Raphael portrait sets auction record | art and culture | Hindustan Times
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Raphael portrait sets auction record

Raffaello Sanzio's painting of Lorenzo de Medici, touted the most important Renaissance work to come to Christie's auction, went for a record sale at the auction house.

art and culture Updated: Jul 06, 2007 20:11 IST
Jeremy Lovell

A portrait by 16th century artist Raphael that went for $325 four decades ago, sold at auction on Thursday for a record £18.5 million($37.3 million).

Auction house Christie's said the painting of Lorenzo de Medici, ruler of Florence from 1513 to 1519 when he died, was the most important Renaissance work to come to auction in a generation and the most important by the Italian Old Master, whose full name was Raffaello Sanzio, in decades.

The painting had been owned since 1968 by renowned dealer and gallery owner Ira Spanierman, who paid just $325 for it three years before it was definitively attributed to Raphael.

It had been expected to sell on Thursday for up to £15 million. The buyer was a private collector. The previous auction record for the artist, dubbed the "painter of princes", was 5.3 million pounds, paid in 1996 for a sketch of the head and hand of an apostle.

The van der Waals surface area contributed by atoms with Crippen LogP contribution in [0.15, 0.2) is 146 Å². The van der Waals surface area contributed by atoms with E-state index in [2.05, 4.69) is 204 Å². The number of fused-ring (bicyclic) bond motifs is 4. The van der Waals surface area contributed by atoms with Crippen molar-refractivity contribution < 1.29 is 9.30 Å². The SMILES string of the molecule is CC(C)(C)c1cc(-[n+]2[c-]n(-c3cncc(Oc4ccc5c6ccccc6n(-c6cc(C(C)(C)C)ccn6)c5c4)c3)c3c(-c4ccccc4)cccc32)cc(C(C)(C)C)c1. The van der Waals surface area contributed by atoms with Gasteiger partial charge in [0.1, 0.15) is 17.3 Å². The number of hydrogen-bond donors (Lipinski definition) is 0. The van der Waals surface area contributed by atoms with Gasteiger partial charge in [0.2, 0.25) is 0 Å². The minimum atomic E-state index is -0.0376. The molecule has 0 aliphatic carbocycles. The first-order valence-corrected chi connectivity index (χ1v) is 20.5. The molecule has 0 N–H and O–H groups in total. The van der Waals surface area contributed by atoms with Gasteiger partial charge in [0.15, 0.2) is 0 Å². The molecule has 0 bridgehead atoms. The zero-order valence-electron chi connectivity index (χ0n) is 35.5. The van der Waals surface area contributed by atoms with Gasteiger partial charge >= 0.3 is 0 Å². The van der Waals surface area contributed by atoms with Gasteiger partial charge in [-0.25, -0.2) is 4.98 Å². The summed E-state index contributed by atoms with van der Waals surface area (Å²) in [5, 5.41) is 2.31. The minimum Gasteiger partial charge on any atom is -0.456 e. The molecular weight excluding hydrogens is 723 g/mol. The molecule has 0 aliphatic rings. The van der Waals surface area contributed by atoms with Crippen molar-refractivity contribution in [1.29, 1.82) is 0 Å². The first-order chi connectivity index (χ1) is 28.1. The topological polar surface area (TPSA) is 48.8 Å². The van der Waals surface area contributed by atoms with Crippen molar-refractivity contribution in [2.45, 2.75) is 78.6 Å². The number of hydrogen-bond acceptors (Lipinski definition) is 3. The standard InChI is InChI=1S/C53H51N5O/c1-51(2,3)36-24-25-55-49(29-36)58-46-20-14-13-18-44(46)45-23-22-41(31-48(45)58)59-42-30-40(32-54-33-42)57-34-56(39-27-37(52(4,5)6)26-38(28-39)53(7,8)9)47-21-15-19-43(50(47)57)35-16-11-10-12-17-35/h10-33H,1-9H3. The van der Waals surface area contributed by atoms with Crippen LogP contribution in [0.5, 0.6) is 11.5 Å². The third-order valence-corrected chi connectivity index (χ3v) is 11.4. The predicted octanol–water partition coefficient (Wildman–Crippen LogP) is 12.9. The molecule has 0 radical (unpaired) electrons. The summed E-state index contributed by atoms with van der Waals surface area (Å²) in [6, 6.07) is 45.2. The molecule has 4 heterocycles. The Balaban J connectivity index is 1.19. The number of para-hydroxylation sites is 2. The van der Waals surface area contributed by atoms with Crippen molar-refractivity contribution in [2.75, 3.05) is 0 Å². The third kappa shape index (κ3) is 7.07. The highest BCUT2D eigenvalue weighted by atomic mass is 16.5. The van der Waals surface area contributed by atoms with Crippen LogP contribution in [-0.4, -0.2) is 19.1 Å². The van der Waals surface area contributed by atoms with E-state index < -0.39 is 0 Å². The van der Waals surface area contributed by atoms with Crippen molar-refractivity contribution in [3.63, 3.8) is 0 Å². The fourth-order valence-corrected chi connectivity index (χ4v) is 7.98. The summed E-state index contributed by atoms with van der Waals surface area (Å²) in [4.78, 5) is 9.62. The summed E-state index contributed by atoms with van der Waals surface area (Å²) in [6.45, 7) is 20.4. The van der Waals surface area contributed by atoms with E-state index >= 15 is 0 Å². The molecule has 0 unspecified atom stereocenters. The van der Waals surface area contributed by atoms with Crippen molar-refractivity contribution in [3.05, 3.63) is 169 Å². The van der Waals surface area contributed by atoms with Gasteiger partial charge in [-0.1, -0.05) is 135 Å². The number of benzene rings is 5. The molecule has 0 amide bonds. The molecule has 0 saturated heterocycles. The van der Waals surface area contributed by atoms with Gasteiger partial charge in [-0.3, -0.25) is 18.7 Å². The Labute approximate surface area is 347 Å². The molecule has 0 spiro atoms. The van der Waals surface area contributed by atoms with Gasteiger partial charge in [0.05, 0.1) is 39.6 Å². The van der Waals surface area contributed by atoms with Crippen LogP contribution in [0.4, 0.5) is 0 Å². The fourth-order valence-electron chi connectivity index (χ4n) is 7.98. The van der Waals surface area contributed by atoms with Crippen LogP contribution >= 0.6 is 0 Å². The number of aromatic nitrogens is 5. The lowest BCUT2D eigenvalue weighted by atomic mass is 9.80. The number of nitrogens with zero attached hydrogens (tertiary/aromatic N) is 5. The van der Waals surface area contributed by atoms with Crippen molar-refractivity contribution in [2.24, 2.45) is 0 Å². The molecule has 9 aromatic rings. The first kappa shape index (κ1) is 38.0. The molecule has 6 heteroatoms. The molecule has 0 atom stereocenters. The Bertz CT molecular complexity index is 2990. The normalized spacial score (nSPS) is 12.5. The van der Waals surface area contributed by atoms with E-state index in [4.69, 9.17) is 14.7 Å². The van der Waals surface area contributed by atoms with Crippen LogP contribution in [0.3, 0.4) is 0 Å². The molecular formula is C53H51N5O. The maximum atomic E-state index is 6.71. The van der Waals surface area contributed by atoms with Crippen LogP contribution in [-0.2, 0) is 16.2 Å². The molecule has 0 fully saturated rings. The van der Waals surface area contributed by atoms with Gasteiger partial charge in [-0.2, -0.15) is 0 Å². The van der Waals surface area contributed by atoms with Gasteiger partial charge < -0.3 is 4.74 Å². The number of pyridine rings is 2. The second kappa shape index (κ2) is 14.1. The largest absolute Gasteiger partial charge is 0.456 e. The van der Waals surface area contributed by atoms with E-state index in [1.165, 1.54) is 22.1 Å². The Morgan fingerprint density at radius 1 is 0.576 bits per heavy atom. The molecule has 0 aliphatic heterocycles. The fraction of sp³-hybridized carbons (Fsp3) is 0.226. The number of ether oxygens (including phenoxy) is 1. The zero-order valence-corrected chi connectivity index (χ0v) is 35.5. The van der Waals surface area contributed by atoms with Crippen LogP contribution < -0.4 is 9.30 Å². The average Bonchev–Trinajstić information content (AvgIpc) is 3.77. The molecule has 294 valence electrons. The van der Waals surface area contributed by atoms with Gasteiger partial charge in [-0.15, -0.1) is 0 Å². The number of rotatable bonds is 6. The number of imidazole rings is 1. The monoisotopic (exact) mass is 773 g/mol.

The portrait shows a bearded Lorenzo de Medici, resplendent in gold and rose robes trimmed with fur, gazing haughtily out at the viewer. It is one of only a handful of paintings by the Renaissance artist still in private hands.

The sale came a day after Diego Velazquez's painting of Saint Rufina sold at rival auction house Sotheby's for £8.4 million to the Fundaci n Focus-Abengoa of Seville, the painter's birthplace.

That was the highest price paid for a Spanish Old Master painting at auction. The Medicis, one of the richest families in Europe, ruled Florence from the 14th to the 17th centuries and were regular patrons of artists during the High Renaissance.

Raphael, born in Urbino in 1483 and orphaned by the age of 11, moved to Florence in 1504 where he stayed for four years, soaking up the influences of contemporaries Leonardo da Vinci and Michelangelo.

Such was his talent that he was summoned to Rome by Pope Julius II in 1508, where he stayed until his premature death in 1520. The pope, who was believed to have had plans to make Raphael a cardinal, is said to have wept bitterly when the artist died.more